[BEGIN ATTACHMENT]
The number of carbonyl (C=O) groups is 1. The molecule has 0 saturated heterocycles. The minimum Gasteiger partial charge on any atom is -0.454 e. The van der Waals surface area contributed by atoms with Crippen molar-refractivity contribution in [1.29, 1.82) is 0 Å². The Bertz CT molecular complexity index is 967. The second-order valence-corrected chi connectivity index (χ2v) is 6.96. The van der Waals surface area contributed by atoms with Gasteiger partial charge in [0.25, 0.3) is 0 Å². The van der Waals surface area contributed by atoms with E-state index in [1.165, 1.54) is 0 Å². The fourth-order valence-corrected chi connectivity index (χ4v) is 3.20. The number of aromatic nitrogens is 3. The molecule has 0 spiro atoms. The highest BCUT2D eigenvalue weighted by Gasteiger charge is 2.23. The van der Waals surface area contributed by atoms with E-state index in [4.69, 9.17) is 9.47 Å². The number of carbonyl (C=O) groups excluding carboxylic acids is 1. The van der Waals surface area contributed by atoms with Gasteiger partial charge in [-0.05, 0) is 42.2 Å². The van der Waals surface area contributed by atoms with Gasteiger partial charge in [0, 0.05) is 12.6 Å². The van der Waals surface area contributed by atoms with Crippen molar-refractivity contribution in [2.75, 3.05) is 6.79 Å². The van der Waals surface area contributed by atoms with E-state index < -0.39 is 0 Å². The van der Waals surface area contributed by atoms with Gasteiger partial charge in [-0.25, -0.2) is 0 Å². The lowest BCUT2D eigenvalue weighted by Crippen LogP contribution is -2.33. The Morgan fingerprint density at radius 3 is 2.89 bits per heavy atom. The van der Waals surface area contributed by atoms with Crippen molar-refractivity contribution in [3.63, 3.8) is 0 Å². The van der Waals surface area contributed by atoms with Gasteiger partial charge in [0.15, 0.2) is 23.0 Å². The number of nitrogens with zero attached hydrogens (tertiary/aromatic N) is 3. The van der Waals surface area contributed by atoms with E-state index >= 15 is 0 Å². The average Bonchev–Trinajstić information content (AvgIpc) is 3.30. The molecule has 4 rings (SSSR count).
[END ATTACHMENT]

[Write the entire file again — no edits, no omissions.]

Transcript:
The number of carbonyl (C=O) groups is 1. The molecule has 0 saturated heterocycles. The minimum Gasteiger partial charge on any atom is -0.454 e. The van der Waals surface area contributed by atoms with Crippen molar-refractivity contribution in [1.29, 1.82) is 0 Å². The Bertz CT molecular complexity index is 967. The second-order valence-corrected chi connectivity index (χ2v) is 6.96. The van der Waals surface area contributed by atoms with Gasteiger partial charge in [0.25, 0.3) is 0 Å². The van der Waals surface area contributed by atoms with E-state index in [1.165, 1.54) is 0 Å². The fourth-order valence-corrected chi connectivity index (χ4v) is 3.20. The number of aromatic nitrogens is 3. The molecule has 0 spiro atoms. The highest BCUT2D eigenvalue weighted by Gasteiger charge is 2.23. The van der Waals surface area contributed by atoms with E-state index in [4.69, 9.17) is 9.47 Å². The number of carbonyl (C=O) groups excluding carboxylic acids is 1. The van der Waals surface area contributed by atoms with Gasteiger partial charge in [-0.05, 0) is 42.2 Å². The van der Waals surface area contributed by atoms with Gasteiger partial charge in [0, 0.05) is 12.6 Å². The van der Waals surface area contributed by atoms with Crippen molar-refractivity contribution in [2.75, 3.05) is 6.79 Å². The van der Waals surface area contributed by atoms with E-state index < -0.39 is 0 Å². The van der Waals surface area contributed by atoms with Gasteiger partial charge in [-0.25, -0.2) is 0 Å². The lowest BCUT2D eigenvalue weighted by Crippen LogP contribution is -2.33. The Morgan fingerprint density at radius 3 is 2.89 bits per heavy atom. The van der Waals surface area contributed by atoms with Crippen molar-refractivity contribution in [3.63, 3.8) is 0 Å². The van der Waals surface area contributed by atoms with Gasteiger partial charge in [0.15, 0.2) is 23.0 Å². The number of nitrogens with zero attached hydrogens (tertiary/aromatic N) is 3. The van der Waals surface area contributed by atoms with E-state index >= 15 is 0 Å². The average Bonchev–Trinajstić information content (AvgIpc) is 3.30. The molecule has 4 rings (SSSR count).